Saturday, August 7, 2010

For love of the Bent Press

For those of you who think I'm committing heresey by continuing to post about weightlifting, I promise you this painful chapter in The Bodyweight Files history is almost done...

Arthur Saxon. "The Ironmaster!" At the turn of the 20th century, he emerged as Eugene Sandow's most formidable opponent in vying for over-used terms like, "strongest man alive" or, "srongest man on Earth." His most famous and written-about weight lifting feat was his "two hands anyhow" lift of 448 lbs. Two hands anyhow was a pretty simple feat: just get as much weight overhead as possible. The standard method of doing this was to bent press a heavy barbell and reach down with the opposite hand and grab a lighter weight and put that overhead.

But what the hell is a Bent Press?

It's a lift that's been lost in time. Dan Lurie was probably the last, major bodybuilder to heavily practice this lift back in the 1950's. It's also a lift that's hard to describe in writing. I read a couple of descriptions of it on the Sandowplus website but even then, I had a hard time visualizing it. A video makes it far easier to understand. I like this video on the lift in question...

So, why'd it go "obsolete"? I've read quite a bit about the history of strength training and to be honest with you, I never really got much of a satisfactory answer. Maybe the guys who liked it best didn't end up ruling the roost (think: Mark Barry, Bob Hoffman, Joe Weider, etc) of weightlifting and/or bodybuilding didn't love it enough. Maybe it was because it didn't get adopted as an offical Olympic lift back in 1928, which seems to be about the time the lift began to fall from popularity. Or, and this is my guess, you just can't move a lot of weight or move the weight fast like you can in powerlifting or Olympic lifting. There's even been some mentions that some of the starting positions were bad for the back (some of the old timers really had a heavy, almost scoliosis-looking curve to their back when doing this lift).

So, the bent press has been out of favor for the past 75 years. Why is it becoming more popular? I don't know if anyone's noticed but old became new again in the past 10 years. The Bent Press has similar elements to the Turkish Get-up and the Windmill movements commonly used with kettlebells. So, naturally, it's resurgence seems to coincide with the Kettlebell "revolution."

It's also got some practical reasons for it's comeback, not tied to someone else's whims or marketing plans. The key to understanding the Bent press is that you're not really lifting the weight so much as you are getting under it, kind of like what you do with a snatch. Unlike the snatch, you're not doing this in a ballistic motion and you're not catching it. It's a much more controlled, slow motion, holding the weight in the exact spot that it started at as you move yourself underneath it, only truly lifting it when your arm is fully extended.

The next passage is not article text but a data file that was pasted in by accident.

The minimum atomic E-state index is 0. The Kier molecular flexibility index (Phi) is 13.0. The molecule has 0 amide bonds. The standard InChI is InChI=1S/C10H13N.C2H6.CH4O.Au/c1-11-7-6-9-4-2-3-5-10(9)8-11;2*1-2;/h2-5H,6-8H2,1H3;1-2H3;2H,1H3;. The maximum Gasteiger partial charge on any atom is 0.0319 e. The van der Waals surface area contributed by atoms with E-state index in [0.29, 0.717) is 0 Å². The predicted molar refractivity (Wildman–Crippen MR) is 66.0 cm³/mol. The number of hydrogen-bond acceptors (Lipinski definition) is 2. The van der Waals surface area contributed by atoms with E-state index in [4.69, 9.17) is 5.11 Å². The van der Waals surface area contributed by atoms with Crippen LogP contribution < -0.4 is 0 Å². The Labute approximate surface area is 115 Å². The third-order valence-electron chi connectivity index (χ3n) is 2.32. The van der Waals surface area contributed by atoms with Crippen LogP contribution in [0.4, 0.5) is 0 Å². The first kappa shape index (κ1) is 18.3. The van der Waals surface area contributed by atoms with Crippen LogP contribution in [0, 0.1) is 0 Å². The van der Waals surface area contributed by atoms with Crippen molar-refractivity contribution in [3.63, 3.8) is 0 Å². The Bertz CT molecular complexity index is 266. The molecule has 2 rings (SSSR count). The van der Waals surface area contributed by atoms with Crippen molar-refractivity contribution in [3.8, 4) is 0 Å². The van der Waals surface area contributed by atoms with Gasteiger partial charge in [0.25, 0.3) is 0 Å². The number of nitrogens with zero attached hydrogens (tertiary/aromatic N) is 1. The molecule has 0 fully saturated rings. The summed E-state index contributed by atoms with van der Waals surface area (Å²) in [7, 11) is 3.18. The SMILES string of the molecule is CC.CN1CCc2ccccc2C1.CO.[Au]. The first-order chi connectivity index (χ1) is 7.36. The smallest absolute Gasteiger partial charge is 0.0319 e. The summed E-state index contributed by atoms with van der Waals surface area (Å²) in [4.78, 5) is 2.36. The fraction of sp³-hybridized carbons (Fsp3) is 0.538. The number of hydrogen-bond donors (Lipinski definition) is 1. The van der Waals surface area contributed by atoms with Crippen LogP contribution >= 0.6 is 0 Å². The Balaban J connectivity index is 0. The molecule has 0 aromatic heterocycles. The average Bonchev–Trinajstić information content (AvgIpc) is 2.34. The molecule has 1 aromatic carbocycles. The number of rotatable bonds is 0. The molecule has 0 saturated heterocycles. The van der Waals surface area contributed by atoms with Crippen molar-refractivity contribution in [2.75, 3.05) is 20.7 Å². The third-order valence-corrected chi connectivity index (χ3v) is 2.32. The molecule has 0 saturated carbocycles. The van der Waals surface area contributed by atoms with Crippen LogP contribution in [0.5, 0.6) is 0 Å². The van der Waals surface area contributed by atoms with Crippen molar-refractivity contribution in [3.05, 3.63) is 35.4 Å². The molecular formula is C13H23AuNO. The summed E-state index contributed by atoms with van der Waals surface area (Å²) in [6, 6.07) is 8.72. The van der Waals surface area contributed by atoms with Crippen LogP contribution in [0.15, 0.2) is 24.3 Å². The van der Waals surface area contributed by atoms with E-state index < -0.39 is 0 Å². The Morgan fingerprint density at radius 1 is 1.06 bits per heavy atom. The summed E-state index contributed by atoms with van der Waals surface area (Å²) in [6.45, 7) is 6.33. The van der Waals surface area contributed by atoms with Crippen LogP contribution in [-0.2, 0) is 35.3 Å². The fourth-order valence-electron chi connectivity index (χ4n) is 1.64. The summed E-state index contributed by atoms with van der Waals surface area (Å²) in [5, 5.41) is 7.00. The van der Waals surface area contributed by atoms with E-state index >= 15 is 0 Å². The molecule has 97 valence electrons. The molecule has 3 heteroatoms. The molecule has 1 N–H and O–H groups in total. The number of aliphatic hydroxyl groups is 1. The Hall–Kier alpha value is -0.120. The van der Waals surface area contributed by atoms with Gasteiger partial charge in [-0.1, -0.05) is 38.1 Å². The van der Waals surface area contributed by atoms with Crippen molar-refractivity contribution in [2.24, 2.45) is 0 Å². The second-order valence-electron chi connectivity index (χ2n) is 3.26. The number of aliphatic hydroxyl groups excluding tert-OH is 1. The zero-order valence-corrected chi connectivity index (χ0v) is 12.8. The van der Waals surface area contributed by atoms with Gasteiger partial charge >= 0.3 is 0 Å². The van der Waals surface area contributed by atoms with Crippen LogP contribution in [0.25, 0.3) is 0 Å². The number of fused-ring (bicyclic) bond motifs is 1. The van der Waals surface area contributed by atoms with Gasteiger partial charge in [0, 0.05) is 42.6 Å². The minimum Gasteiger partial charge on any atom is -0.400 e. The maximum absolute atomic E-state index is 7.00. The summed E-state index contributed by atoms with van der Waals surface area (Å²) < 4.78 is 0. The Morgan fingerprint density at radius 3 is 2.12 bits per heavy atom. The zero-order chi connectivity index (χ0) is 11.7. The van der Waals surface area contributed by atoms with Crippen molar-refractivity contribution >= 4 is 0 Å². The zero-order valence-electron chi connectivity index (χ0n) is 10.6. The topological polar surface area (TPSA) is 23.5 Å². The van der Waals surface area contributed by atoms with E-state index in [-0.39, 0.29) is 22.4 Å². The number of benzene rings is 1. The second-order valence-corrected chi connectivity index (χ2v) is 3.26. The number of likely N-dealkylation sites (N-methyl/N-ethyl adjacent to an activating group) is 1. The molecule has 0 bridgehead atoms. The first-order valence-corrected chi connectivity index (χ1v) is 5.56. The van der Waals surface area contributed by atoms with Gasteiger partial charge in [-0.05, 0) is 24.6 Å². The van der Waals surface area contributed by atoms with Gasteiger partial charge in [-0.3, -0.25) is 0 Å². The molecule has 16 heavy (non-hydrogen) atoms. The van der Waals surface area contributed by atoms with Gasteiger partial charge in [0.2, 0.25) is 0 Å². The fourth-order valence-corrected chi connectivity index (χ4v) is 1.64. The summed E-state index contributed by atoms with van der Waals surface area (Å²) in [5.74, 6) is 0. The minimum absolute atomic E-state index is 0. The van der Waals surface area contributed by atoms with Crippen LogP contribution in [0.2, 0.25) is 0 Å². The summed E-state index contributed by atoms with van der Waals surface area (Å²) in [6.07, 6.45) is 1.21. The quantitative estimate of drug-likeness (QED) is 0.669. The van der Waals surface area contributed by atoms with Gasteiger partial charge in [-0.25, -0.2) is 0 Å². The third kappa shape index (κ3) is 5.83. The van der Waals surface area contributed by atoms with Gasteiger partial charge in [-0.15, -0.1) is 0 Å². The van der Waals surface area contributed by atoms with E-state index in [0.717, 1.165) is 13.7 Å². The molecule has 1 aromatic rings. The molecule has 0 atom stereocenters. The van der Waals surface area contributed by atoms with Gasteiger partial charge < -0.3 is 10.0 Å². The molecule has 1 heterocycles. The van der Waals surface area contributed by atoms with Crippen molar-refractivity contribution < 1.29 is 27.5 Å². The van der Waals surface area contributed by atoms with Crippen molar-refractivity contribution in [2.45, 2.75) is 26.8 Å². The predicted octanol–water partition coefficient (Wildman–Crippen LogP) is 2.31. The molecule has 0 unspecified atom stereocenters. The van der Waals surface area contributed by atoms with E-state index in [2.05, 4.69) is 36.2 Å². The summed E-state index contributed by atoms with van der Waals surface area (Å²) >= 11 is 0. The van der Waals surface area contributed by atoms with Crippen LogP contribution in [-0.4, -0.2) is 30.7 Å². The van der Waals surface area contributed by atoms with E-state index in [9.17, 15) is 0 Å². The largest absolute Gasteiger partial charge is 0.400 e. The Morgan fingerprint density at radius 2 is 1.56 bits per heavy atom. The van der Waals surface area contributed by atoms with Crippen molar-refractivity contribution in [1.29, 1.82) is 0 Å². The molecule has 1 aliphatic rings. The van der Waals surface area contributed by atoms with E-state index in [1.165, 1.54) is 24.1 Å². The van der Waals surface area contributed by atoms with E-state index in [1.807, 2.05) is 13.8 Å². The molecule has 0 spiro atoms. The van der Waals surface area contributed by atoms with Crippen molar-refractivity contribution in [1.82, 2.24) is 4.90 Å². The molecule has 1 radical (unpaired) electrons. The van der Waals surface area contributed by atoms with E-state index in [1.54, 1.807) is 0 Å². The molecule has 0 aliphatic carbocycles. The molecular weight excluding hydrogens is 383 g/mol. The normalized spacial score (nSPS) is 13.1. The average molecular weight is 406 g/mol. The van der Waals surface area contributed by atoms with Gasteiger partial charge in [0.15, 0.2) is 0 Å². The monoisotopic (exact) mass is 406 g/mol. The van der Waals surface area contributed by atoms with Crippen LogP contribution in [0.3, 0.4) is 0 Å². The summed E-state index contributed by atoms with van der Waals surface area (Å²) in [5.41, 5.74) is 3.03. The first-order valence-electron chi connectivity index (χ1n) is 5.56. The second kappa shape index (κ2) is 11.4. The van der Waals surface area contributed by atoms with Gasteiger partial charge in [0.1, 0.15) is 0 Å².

Why do this lift? Well, what muscles do you have on the side of your trunk, from your hips to your neck? Obliques, Lats, Serratus, Traps, deltoids, plus all the deep stuff along the spine and hips that nobody knows the names of... Well, that's all going to be working double-overtime as you execute a Bent Press. The amount of muscles firing as stabilizers is off the charts when you're doing it. It's a crazy-ass, strength-building exercise that will quickly make you appreciate how powerful Arthur Saxon must have been to Bent press 350 lbs at a bodyweight of 210-220 lbs! Or, Dan Lurie's 285 lbs bent press at 168 lbs!

I'm still pretty new to this exercise so I don't feel qualified to be my normal, opinionated self giving out marching orders about how to do this exercise perfectly. Still, I have a few things to add from personal experience. I've done this exercise with dumbbells, kettlebells and stones. That's also the order of what I consider to be easiest to hardest. I don't know if I'd recommend doing them with stones unless you can find one that has the right shape and if you're careful. I found one in Sacramento that was kind of long, thin and at the balance point had an almost triangular shape to it. Even then, without a grip, it's far more liable to fall out of the hands and onto the head. Not good, but the threat did re-enforce good Bent Press form!
The information on this site is a not a recommendation. It's just what we do. We take responsibility for our actions. You should too... Mark Twight

Before picking up any object at all to Bent Press, it's a good idea to practice the motion with no weight at all. Pay attention to the hand and keep it in the same place during the lift. Drop your body underneath it rather than raising it upwards. That's the point to this exercise.

I'm just going to leave it at that for now and get back to working at this one some more...

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